- The Upper Midwest (Wisconsin, Minnesota, etc.)
- The Pacific Coast (Washington, Oregon, California)
The northeastern and central United States’ northern regions and the mid-Atlantic are common habitats for black-legged ticks. Ticks that may transmit Lyme disease can be found in many areas of the United States, not only the Pacific Northwest, where western black-legged ticks are most common.
Ticks may not be able to transmit Lyme disease, but they may still be harboring other infections. The itching and scratching that may result from a tick bite is another reason why it’s crucial to keep your dog free of fleas and ticks.
What Are the Symptoms of Dog Lyme Disease?
As a pet parent, it’s your job to keep your dog tick-free and healthy. However, you can’t always spot ticks on your dog, so it’s also important to know how to spot the symptoms of Lyme disease. Here are some of the symptoms you may notice with dog Lyme disease:
- Fever: Dogs with Lyme disease often present a mild fever, although it’s important to note that there are several other medical conditions that can cause a low-grade fever.
- Loss of appetite: If you’ve noticed your dog has suddenly stopped eating, that’s a sign that it may have Lyme or another similar medical condition.
- Painful, irritated, or swollen joints: You may not notice this symptom until the later stages of chronic Lyme disease.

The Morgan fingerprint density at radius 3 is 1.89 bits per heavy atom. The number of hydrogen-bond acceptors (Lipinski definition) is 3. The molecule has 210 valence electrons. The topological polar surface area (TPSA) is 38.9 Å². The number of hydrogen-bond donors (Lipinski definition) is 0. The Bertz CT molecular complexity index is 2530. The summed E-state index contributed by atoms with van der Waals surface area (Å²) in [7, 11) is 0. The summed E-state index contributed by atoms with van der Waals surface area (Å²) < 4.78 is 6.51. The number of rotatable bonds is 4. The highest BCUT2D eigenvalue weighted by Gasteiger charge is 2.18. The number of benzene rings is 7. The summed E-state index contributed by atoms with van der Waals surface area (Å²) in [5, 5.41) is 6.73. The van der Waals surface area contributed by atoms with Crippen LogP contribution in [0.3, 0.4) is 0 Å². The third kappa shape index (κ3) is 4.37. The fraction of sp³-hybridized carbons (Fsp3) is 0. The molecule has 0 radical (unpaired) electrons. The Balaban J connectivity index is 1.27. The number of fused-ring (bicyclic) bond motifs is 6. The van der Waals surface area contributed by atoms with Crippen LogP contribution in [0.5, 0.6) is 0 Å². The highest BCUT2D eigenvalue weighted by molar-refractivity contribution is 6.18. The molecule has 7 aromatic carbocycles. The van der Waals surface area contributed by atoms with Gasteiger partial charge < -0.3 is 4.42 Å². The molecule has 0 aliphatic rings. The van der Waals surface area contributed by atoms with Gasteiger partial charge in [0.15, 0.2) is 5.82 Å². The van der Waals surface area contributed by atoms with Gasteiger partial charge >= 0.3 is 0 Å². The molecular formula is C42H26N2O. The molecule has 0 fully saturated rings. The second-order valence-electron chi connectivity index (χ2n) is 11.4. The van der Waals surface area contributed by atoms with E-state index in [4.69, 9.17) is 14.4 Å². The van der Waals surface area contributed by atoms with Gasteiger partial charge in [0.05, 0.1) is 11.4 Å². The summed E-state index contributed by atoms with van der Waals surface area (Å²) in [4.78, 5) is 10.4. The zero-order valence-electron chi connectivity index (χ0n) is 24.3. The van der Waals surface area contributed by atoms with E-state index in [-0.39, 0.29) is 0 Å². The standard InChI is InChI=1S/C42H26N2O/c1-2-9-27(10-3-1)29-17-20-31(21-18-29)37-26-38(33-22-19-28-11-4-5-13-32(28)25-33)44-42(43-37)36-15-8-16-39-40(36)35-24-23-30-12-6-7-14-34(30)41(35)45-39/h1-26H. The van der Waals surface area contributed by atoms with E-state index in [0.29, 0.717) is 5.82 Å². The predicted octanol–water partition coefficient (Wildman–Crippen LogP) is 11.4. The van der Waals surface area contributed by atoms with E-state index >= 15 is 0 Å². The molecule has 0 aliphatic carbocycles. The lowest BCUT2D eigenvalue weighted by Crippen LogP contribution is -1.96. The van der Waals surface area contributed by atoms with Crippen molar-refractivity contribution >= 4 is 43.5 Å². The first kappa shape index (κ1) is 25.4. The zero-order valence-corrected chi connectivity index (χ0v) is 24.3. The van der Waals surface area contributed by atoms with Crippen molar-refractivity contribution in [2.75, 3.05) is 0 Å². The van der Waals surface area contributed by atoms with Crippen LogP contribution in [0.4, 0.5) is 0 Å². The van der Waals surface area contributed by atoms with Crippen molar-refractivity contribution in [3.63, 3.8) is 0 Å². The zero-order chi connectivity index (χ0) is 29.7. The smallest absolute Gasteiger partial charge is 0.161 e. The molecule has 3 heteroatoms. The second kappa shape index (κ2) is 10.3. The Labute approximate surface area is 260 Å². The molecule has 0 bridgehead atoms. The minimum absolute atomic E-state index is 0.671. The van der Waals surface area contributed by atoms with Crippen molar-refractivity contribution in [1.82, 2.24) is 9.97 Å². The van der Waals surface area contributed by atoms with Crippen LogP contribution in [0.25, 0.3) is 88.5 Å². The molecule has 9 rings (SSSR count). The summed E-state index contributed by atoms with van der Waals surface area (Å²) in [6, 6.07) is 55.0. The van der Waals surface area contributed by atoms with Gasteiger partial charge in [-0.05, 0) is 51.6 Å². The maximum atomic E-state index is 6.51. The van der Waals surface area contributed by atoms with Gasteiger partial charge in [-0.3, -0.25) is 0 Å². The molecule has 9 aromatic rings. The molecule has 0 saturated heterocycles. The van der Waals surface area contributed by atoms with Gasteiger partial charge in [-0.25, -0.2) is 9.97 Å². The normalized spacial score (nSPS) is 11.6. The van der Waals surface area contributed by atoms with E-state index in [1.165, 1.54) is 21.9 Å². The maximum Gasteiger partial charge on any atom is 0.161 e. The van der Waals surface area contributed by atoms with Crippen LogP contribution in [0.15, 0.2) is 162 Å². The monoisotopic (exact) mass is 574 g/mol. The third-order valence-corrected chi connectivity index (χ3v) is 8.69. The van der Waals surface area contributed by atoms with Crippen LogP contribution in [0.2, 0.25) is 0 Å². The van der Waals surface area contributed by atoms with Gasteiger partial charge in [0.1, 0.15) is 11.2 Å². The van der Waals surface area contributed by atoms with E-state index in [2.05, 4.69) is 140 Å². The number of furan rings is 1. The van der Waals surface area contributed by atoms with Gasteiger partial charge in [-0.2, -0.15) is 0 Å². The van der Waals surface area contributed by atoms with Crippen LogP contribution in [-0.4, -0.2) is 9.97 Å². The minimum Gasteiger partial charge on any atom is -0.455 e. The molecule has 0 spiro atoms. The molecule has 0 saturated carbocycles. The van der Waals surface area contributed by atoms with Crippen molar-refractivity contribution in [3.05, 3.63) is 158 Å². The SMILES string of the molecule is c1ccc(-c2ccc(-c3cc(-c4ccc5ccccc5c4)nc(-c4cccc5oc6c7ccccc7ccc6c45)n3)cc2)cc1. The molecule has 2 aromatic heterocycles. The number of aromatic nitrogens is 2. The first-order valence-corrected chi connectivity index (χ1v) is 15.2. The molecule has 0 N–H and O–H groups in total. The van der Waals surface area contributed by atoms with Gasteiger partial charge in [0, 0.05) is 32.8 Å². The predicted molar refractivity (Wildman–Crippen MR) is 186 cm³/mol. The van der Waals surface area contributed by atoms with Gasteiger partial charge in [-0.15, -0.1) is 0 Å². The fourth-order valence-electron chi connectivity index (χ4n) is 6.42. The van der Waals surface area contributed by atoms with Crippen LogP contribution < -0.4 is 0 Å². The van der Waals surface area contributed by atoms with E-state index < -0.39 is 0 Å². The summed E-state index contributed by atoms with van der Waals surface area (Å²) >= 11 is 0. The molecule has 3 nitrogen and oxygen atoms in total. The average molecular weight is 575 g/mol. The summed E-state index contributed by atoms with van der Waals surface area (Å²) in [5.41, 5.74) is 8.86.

- Swollen lymph nodes: You may also notice swollen lymph nodes in your dog’s neck, chest, and groin area.
- A lack of energy: Dogs who have Lyme disease typically lack energy, so you should take your dog to the vet if they’ve been especially lazy.
- Intermittent lameness: Lameness, or the inability to use one or more limbs, is another symptom that dogs with Lyme may experience.
While these are typical manifestations of Lyme disease in canines, it’s crucial to keep in mind that the illness might manifest itself differently in different animals. Lyme disease in dogs may not manifest clinically in all cases. If you think your dog has Lyme disease, it’s important to get an official diagnosis as quickly as possible. The diagnosis of Lyme disease, dog dermatitis, or any other medical ailment in your dog may be made with the assistance of your veterinarian.
When Can I Expect to See Symptoms?
Like many canine diseases, Lyme disease may not show early symptoms. It may take anything from two weeks to five months for your dog to exhibit signs of Lyme illness.